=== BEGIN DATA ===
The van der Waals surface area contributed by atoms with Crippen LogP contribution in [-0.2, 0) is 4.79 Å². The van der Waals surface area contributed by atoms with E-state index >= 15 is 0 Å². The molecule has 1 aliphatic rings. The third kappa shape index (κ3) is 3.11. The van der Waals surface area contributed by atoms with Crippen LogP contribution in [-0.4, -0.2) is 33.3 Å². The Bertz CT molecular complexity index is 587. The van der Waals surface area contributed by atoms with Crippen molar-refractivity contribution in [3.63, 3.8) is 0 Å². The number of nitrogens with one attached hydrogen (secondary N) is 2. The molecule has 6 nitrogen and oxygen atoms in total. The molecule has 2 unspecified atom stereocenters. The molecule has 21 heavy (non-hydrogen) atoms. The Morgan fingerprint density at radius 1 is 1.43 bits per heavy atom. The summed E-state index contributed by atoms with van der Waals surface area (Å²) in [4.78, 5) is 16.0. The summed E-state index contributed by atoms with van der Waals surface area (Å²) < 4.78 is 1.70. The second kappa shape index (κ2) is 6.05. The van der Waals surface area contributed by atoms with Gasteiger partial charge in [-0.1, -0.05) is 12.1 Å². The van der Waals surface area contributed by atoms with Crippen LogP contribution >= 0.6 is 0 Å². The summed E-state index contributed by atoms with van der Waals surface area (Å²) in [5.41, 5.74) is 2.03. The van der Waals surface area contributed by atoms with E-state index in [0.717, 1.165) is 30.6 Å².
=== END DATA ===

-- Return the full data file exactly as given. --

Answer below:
The van der Waals surface area contributed by atoms with Crippen LogP contribution in [-0.2, 0) is 4.79 Å². The van der Waals surface area contributed by atoms with E-state index >= 15 is 0 Å². The molecule has 1 aliphatic rings. The third kappa shape index (κ3) is 3.11. The van der Waals surface area contributed by atoms with Crippen LogP contribution in [-0.4, -0.2) is 33.3 Å². The Bertz CT molecular complexity index is 587. The van der Waals surface area contributed by atoms with Crippen molar-refractivity contribution in [3.63, 3.8) is 0 Å². The number of nitrogens with one attached hydrogen (secondary N) is 2. The molecule has 6 nitrogen and oxygen atoms in total. The molecule has 2 unspecified atom stereocenters. The molecule has 21 heavy (non-hydrogen) atoms. The Morgan fingerprint density at radius 1 is 1.43 bits per heavy atom. The summed E-state index contributed by atoms with van der Waals surface area (Å²) in [4.78, 5) is 16.0. The summed E-state index contributed by atoms with van der Waals surface area (Å²) < 4.78 is 1.70. The second kappa shape index (κ2) is 6.05. The van der Waals surface area contributed by atoms with Gasteiger partial charge in [-0.1, -0.05) is 12.1 Å². The van der Waals surface area contributed by atoms with Crippen LogP contribution >= 0.6 is 0 Å². The summed E-state index contributed by atoms with van der Waals surface area (Å²) in [5.41, 5.74) is 2.03. The van der Waals surface area contributed by atoms with E-state index in [0.717, 1.165) is 30.6 Å².